“We found that parental care provides a mechanism for non-genetic inheritance. Good quality parents produce offspring that become good parents themselves, while offspring that receive poor parenting then become low quality parents. Our experiments show how parental care allows offspring to inherit characteristics of their parents, but non-genetically,” Kilner said.
However, the team also found that offspring pay a cost for receiving high quality care, because it makes them vulnerable to exploitation if they pair up with a lower quality partner. This may explain why animals often choose a mate that is willing to put in a similar amount of effort as them as a parent. In this way, they are less vulnerable to exploitation.
The burying beetle, Nicrophorus vespilloides, uses the carcass of a small vertebrate such as a mouse as an edible nest for its young. As its name suggests, a breeding pair buries the carcass and preserves it with an antibacterial secretion. The mother lays eggs nearby in the soil, and the larvae crawl to the carcass when they hatch. Although the larvae can feed themselves, they also beg both parents for partly-digested food from the carcass.
In the current study, when males were paired with females that had received no post-hatching care as larvae, they had significantly shorter lives than those whose partners had received more care. The most likely explanation is that males with low quality partners put more effort into parental duties to compensate for the shortcomings of their mate, and paid the price by dying younger.
Story taken from an eLife press release.
New research shows beetles that received no care as larvae were less effective at raising a large brood as parents. Males paired with ‘low quality’ females - those that received no care as larvae - paid the price by dying younger, researchers found.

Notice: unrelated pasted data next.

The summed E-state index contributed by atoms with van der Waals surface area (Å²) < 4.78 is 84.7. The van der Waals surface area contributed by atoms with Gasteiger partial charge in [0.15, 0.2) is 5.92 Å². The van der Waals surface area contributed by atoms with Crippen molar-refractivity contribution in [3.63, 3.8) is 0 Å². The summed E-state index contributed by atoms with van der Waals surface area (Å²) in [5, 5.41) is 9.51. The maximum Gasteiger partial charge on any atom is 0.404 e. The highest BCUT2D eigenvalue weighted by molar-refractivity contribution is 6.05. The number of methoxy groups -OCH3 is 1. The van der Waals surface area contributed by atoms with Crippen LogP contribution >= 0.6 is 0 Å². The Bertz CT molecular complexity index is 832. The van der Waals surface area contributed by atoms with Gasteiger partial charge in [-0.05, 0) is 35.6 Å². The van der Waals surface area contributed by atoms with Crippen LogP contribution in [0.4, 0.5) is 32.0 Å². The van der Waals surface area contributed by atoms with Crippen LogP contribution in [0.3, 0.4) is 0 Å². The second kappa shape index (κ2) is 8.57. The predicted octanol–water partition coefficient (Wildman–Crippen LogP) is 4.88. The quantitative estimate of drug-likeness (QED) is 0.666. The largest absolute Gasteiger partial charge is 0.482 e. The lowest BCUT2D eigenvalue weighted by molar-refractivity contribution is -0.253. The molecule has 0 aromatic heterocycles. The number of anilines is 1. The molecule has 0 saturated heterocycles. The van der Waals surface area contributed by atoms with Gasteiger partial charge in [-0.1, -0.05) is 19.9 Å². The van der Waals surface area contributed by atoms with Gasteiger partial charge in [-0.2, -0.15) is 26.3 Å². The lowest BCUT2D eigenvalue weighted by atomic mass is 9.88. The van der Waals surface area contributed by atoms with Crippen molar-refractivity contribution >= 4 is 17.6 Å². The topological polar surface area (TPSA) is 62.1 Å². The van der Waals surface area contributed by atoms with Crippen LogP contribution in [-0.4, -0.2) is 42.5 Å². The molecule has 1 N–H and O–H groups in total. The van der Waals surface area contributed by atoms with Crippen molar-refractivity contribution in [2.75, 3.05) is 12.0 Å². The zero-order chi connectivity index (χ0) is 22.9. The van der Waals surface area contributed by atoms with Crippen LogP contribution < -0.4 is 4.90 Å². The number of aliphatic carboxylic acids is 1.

Global consortium rewrites the ‘cartography’ of dengue virus
By cjb250 from University of Cambridge - Department of Zoology. Published on Sep 17, 2015.
Dengue virus infects up to 390 million people each year. Around a quarter of these people will experience fever, headaches and joint pains, but approximately 500,000 people will experience potentially life-threatening complications, including haemorrhage and shock, where dangerously low blood pressure occurs. There are currently no vaccines against infection with dengue virus.
For decades, scientists have thought that there are four genetically-distinct types of the virus, known as serotypes, and that antigenic differences between the types play a key role in the severity of disease, its epidemiology and how the virus evolves – and hence these differences would be important in vaccine design.
When we become infected, our immune system sends out antibodies to try and identify the nature of the infection. If it is a pathogen – a virus or bacteria – that we have previously encountered, the antibodies will recognise the invader by antigens on its surface and set of a cascade of defences to prevent the infection taking hold. However, as pathogens evolve, they can change their antigens and disguise themselves against detection.
One of the unusual aspects of dengue is that in some cases when an individual becomes infected for a second time, rather than being immune to infection, the disease can be much more severe. One hypothesis to explain this is that the antibodies produced in response to infection with one strain of the virus somehow allow viruses of a different strain to enter undetected into cells, implying that antigenic differences between the serotypes are important.
Researchers from the Dengue Antigenic Cartography Consortium, writing in today’s edition of Science, analysed 47 strains of dengue virus with 148 samples taken from both humans and primates to see whether they indeed fit into four distinct types. The researchers found a significant amount of antigenic difference within each dengue serotype – in fact, the amount of difference within each serotype was of a similar order to that between the different types. This implies that an individual infected with one type may not be protected against antigenically different viruses of the same type, and that in some cases the individual may be protected against some antigenically similar strains of a different type.
Leah Katzelnick, a researcher from the Department of Zoology at the University of Cambridge, who began studying dengue after herself contracting the disease, says: “We were surprised at how much variation we saw not only between the existing four known types of dengue, but also within each type. This means that hypotheses that put antigenic differences at the centre of dengue epidemiology are now back on the table.”